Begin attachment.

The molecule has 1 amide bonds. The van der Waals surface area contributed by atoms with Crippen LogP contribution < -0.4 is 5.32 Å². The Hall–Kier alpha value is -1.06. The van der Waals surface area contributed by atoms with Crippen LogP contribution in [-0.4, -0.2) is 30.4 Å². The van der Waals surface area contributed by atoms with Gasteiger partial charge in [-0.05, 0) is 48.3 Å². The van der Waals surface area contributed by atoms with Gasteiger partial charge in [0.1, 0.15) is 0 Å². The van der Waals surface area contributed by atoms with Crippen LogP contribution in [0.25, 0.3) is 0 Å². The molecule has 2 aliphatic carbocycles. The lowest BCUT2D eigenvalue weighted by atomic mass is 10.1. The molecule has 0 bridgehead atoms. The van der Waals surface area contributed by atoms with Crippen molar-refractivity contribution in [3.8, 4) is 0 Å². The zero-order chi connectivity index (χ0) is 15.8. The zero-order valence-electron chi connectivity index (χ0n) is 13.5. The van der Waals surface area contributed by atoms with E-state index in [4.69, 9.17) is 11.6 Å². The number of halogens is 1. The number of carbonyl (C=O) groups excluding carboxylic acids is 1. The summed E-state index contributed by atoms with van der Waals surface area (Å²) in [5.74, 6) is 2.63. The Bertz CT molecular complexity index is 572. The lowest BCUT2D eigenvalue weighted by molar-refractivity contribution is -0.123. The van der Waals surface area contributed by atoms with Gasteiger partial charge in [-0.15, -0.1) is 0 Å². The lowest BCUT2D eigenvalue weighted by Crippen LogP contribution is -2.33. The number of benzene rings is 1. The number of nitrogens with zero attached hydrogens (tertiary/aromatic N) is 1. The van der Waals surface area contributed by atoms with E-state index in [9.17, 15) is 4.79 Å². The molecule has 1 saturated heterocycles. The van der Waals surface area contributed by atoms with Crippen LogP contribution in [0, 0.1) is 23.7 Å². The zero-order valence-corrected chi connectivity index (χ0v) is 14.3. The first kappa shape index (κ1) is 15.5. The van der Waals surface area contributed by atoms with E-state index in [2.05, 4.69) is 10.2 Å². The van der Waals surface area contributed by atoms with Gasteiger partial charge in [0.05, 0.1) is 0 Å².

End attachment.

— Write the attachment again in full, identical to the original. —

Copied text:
The molecule has 1 amide bonds. The van der Waals surface area contributed by atoms with Crippen LogP contribution < -0.4 is 5.32 Å². The Hall–Kier alpha value is -1.06. The van der Waals surface area contributed by atoms with Crippen LogP contribution in [-0.4, -0.2) is 30.4 Å². The van der Waals surface area contributed by atoms with Gasteiger partial charge in [-0.05, 0) is 48.3 Å². The van der Waals surface area contributed by atoms with Gasteiger partial charge in [0.1, 0.15) is 0 Å². The van der Waals surface area contributed by atoms with Crippen LogP contribution in [0.25, 0.3) is 0 Å². The molecule has 2 aliphatic carbocycles. The lowest BCUT2D eigenvalue weighted by atomic mass is 10.1. The molecule has 0 bridgehead atoms. The van der Waals surface area contributed by atoms with Crippen molar-refractivity contribution in [3.8, 4) is 0 Å². The zero-order chi connectivity index (χ0) is 15.8. The zero-order valence-electron chi connectivity index (χ0n) is 13.5. The van der Waals surface area contributed by atoms with E-state index in [4.69, 9.17) is 11.6 Å². The number of halogens is 1. The number of carbonyl (C=O) groups excluding carboxylic acids is 1. The summed E-state index contributed by atoms with van der Waals surface area (Å²) in [5.74, 6) is 2.63. The Bertz CT molecular complexity index is 572. The lowest BCUT2D eigenvalue weighted by molar-refractivity contribution is -0.123. The van der Waals surface area contributed by atoms with Gasteiger partial charge in [-0.15, -0.1) is 0 Å². The lowest BCUT2D eigenvalue weighted by Crippen LogP contribution is -2.33. The number of benzene rings is 1. The number of nitrogens with zero attached hydrogens (tertiary/aromatic N) is 1. The van der Waals surface area contributed by atoms with E-state index in [9.17, 15) is 4.79 Å². The molecule has 1 saturated heterocycles. The van der Waals surface area contributed by atoms with Crippen LogP contribution in [0, 0.1) is 23.7 Å². The zero-order valence-corrected chi connectivity index (χ0v) is 14.3. The first kappa shape index (κ1) is 15.5. The van der Waals surface area contributed by atoms with E-state index in [2.05, 4.69) is 10.2 Å². The van der Waals surface area contributed by atoms with Gasteiger partial charge in [0.05, 0.1) is 0 Å².